What can an ally do to support and defend LGBTQ+ rights? And what if a loved one or friend is part of the LGBTQ+ community? How can you be a good ally to your LGBT friends and family?
Over the last few months, people have asked this question so much that Google searches for the expression "how to be a good ally", which are higher than "how to become an influencer". So, it seems like we are witnessing a change in values worldwide, as Google itself says: "people, compared to the past, are showing support and empathy towards those whose voices have long been unheard”.
In this article we would like to give you some tips and practical, yet timely, advice that will make you understand what you can concretely do as an LGBTQ+ ally to support the community ... in particular your loved ones, that are part of it.
Who is an LGBTQ+ ally?
You’ve probably come across the word ‘ally’ several times when hearing about the LGBTQ+ community, but you have no clue on what it actually means … Well, we’re here to get things sorted out.
An ally is an individual who stands up for, supports and encourages the people around them. This is a term that gets used frequently in the LGBTQ+ community.
In the LGBTQ+ vocabulary, an ‘ally’ or ‘straight ally’ is typically a heterosexual and / or cisgender (Note: someone is cisgender when their sense of gender identity corresponds to their sex assigned at birth) person who supports equal civil rights, gender equality, LGBTQ+ social movements and challenges homophobia, biphobia, transphobia, and any other discrimination against the LGBTQ+ community. Therefore, we could say that allies are people who aren’t part of the community, but do actively support it!
Learning to be a great ally is rewarding, but it can also be challenging and confronting at times.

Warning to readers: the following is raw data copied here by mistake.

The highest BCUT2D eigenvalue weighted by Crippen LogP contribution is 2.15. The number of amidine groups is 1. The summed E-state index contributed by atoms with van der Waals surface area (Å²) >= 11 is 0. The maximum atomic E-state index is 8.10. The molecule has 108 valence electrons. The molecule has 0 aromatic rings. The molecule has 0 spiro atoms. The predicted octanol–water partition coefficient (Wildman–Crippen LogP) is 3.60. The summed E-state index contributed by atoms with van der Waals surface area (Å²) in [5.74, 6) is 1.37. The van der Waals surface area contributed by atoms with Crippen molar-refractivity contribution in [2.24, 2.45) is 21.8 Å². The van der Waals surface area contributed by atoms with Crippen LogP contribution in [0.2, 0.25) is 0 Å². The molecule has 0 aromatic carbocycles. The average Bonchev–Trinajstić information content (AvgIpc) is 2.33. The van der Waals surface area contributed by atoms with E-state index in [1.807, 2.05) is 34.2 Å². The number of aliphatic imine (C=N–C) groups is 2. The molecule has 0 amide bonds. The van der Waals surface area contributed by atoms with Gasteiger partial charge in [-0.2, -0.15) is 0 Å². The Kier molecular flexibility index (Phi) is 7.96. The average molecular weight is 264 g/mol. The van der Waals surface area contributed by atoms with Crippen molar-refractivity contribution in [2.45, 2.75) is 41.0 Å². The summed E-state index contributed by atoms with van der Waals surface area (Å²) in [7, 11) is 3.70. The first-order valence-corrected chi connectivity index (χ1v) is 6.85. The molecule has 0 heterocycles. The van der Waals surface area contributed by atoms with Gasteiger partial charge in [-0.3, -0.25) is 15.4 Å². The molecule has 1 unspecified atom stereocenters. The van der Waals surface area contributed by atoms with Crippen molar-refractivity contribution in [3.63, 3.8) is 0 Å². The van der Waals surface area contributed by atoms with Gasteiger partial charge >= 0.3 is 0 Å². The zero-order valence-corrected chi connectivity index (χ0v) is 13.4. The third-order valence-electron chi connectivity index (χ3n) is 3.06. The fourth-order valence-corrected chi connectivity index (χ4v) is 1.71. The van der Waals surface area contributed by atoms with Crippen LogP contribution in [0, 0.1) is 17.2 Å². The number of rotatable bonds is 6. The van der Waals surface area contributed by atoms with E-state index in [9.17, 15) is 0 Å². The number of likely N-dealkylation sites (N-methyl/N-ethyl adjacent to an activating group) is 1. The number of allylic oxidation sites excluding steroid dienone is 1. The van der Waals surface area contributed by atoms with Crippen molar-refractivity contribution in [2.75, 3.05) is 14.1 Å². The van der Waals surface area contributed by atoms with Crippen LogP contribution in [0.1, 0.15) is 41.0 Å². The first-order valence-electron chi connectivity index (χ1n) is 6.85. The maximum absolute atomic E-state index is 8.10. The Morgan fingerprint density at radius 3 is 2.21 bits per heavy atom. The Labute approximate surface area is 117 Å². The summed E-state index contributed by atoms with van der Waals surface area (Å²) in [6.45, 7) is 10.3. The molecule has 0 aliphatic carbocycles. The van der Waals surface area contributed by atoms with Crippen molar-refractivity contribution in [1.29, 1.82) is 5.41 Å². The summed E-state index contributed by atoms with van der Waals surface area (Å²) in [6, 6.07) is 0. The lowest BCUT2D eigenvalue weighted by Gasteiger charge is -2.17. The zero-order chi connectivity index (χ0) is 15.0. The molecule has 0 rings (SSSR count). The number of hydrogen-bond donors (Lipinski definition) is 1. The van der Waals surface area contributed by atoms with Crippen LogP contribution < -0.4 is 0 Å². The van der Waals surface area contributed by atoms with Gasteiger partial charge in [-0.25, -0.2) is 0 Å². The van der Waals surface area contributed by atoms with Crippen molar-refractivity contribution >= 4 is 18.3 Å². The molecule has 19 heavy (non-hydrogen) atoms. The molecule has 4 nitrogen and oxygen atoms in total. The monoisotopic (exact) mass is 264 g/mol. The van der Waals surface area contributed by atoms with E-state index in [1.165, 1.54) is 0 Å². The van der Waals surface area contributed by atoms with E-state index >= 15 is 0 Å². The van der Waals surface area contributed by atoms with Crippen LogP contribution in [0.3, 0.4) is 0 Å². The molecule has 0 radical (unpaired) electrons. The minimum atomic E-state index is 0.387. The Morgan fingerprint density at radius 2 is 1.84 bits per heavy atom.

Photo source – Wikipedia
There is a specific flag for allies which is called the ‘The Pride Ally flag’ with a clear meaning behind it:
Top 7 tips on how to be a good ally:
1. Familiarise yourself with the right language and be educated on the LGBTQ+ issues.
First and foremost, the most important thing you need to do to become a good ally is to read a glossary of terms so you can learn the right language to use when talking to LGBTQ+ people. This is a tiny, yet fundamental step you can take to educate yourself and make sure you are using the right words to be respectful to anyone around you, while at the same time helping yourself feel more confident when discussing LGBTQ+ issues.
So, take it upon yourself to learn about LGBTQ+ history, terminology, and the struggles the community still faces today. Read books and articles, listen to podcasts, or visit websites run by people from the community. Get close to their world as much as possible, and get a sense of what it’s like to live in their shoes. The Internet is a wonderful resource for this!
What does LGBT mean? Get to know the basics.
Get familiar with the different flags.
Have a look at an ally’s guide to terminology.
This will be appreciated by your family members and friends who are part of the community as they will perceive that you are making an effort to get closer to them.
2. Think of 'ally' as an action rather than a label.
It's easy to call yourself an ally, but the label alone isn't enough. If you really want to get involved in the cause, staying at home on your sofa isn’t really helpful.
To be an effective ally, you need to be consistent in your support of LGBTQ+ rights and defend LGBTQ+ people against discrimination. It is necessary that you get out there and be active in the community.
Pride Month offers numerous events where members of the LGBT community can celebrate who they are. But June is also a good time for straight people to show support for their LGBT friends, relatives and co-workers. Here is everything you need to know about Pride Month.
Speak up and let your voice be heard! Even though it’s not always that easy and straightforward, these are the situations in which being an ally really matters.
3. Listening is key.
Another relevant point to highlight is that if a friend or family member comes out to you - whether directly or indirectly - they are telling you that you are someone they value and that they want to be real, authentic and honest with you. Coming out is a very personal experience, and every individual may need a different type of support.